Northeast India reeling under intense heat spell, says IMD data
Long heat spells are unusual in the region which usually records frequent thunderstorm activity in April and May. But this year, there have been fewer thunderstorms
Parts of northeast India are recording maximum temperatures near their historical highs for the month, but rarely have hot spells lasted as long as they have gone on this year, data from the India Meteorological Department shows.
Long heat spells are unusual in the region which usually records frequent thunderstorm activity in April and May. But this year, there have been fewer thunderstorms.
Tripura’s capital Agartala recorded maximum temperatures in the range of 38 to 39.3 degrees C from April 15 to 19. The record for Agartala is 41.5 degree C recorded on April 30, 1960. Agartala’s mean daily temperature for April is 33.3 degrees C.
Shillong in Meghalaya recorded maximum temperatures in the range of 27 degrees C to 29.1 degrees C. The record for Shillong is 30.2 degrees C, recorded on April 5, 1973 and the mean daily temperature for Shillong in April (CHECK) is only 23.4 degrees C. Imphal in Manipur recorded maximum temperatures in the range of 32.8 degrees C to 38 degrees C. The highest temperature recorded in Imphal is 36.1 degrees C, on April 9, 1999. Imphal’s daily maximum mean temperature is only 29 degrees C as per IMD’s Climate Data Portal.
East India also recorded brutal temperatures that are likely to top records. Kolkata’s maximum temperatures were in the range of 40 degrees C to 41.6 degrees C between April 15 to 19. Kolkata’s highest temperature in the month is 42.8 degrees C on April 25, 1954.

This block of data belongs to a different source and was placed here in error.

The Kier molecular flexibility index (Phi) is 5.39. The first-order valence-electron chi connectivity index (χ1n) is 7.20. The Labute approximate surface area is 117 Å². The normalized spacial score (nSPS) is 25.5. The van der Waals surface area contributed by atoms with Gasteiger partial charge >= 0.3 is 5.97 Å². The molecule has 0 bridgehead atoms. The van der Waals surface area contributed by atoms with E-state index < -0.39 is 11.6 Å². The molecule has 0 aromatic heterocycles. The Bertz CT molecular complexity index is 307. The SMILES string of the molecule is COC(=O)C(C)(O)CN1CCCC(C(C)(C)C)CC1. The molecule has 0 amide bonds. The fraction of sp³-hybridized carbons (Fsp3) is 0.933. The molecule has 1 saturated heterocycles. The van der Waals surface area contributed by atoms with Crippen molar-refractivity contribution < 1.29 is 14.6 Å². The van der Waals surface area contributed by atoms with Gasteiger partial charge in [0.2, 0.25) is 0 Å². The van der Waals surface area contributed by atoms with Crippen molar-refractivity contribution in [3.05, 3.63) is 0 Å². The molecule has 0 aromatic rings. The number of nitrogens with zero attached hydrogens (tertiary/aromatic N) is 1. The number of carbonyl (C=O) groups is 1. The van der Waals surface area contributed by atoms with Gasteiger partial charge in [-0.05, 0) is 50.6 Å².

Patna recorded maximum temperatures in the range of 41.6 degrees C to 44.1 degrees C between April 15 and 19. The highest temperature recorded in Patna is 44.6 degrees C on April 29, 1980.
“There is no heat wave condition in the Northeast but the maximums are very high and they are being experienced continuously for past few days. Normally, northeast India gets frequent thunderstorm activity during this time of the year so the temperature doesn’t spike . But this time the thunderstorm activity is less and soil is dry which is also leading to a steep rise in temperatures. Definitely, the span of high temperatures is for several days in many areas. Eastern states like West Bengal and Bihar are recording heat wave and high temperatures for many days. But, in 2015 and 1998 Odisha and Andhra Pradesh recorded extreme heat for weeks so this is not the first time. West Bengal, particularly, is experiencing a prolonged spell this time -- of over 9 days,” said M Mohapatra, director general, IMD.
“We are seeing extremely high temperatures over the Northeast. It’s very rare for these regions to record heat waves or extremely high temperature conditions. Some areas in the plains in this region do record high temperatures during some years but this year it is prolonged and more importantly the region has not received adequate rainfall so the land surface is very warm and dry. The region may start recording some pre-monsoon showers in a couple of days,” said Mahesh Palawat, vice president, climate and meteorology, Skymet Weather.
Nagaland, Manipur, Meghalaya and Tripura have a 34% rain deficiency in the pre-monsoon season that starts March 1; Arunachal Pradesh has 52%; and Assam and Meghalaya have 16% rain deficiency.
Heat Wave conditions are prevailing in isolated pockets over Gangetic West Bengal for the past nine days, coastal Andhra Pradesh for seven days, Bihar for six days and Odisha for four days.